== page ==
The functors in category theory, as well as in its application to functional programming, can be seen as a sort of "structured" function: Either two sets $ A, B $rather than simply having a function $ f: A to B $we have a functor $ F $ which contains $ f $but *aditionellement* also matches the morphisms $ A $ to morphisms on $ B $ (that is, cards not only $ A $ at $ B $ but also maps "structure on $ A $"to" structure on $ B $").

In the theory of functional programming category, objects $ A, B $ are types and morphisms are functions $ A to B $ between the types. This means that map types of functors $ A, B $ to other types $ X, Y $ and functions of the map $ A to B $ to the functions X $ to Y $. **Functional programming functors can therefore be seen as a mapping between data types but also to map the functional structure to these data types.**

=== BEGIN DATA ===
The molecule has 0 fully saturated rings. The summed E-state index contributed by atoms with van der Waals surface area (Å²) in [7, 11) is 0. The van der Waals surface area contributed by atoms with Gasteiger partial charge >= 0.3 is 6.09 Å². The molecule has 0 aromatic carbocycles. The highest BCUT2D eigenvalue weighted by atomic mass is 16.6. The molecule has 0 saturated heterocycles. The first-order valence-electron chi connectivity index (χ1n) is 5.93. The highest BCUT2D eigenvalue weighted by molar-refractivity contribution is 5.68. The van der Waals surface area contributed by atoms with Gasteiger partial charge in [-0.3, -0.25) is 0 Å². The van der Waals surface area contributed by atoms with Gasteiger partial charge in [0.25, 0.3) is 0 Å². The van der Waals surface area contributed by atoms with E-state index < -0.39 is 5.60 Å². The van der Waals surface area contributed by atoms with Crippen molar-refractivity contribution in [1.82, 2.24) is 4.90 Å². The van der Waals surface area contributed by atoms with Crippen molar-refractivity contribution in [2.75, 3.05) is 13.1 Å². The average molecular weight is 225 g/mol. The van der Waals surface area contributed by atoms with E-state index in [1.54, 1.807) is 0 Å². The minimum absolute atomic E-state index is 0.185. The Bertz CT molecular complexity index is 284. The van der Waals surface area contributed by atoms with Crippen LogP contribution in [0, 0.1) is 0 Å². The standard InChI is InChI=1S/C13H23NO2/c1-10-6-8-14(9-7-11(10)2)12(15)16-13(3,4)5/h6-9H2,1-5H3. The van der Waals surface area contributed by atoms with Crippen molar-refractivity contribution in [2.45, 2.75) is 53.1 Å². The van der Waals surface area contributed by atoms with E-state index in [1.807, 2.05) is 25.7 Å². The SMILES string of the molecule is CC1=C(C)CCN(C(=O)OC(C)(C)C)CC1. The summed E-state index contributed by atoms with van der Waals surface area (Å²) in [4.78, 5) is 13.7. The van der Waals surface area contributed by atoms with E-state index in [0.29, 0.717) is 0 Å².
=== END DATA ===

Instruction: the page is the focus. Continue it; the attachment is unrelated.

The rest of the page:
My thought was this: in the context of object-oriented programming, there are really more types of structure on data types than mere functions between them. For example, given two types $ Int $ and $ Bool $, we can not only define functions $ f: Int to Bool $but also things like $ p: Int times Bool $, or more complex data types such as classes with private component classes.

**Is there a generalization of functors in "data-type mappings that also preserve the structure", where it does not have to be functorial? I wonder in particular if such a concept is used in the analysis of programming languages.**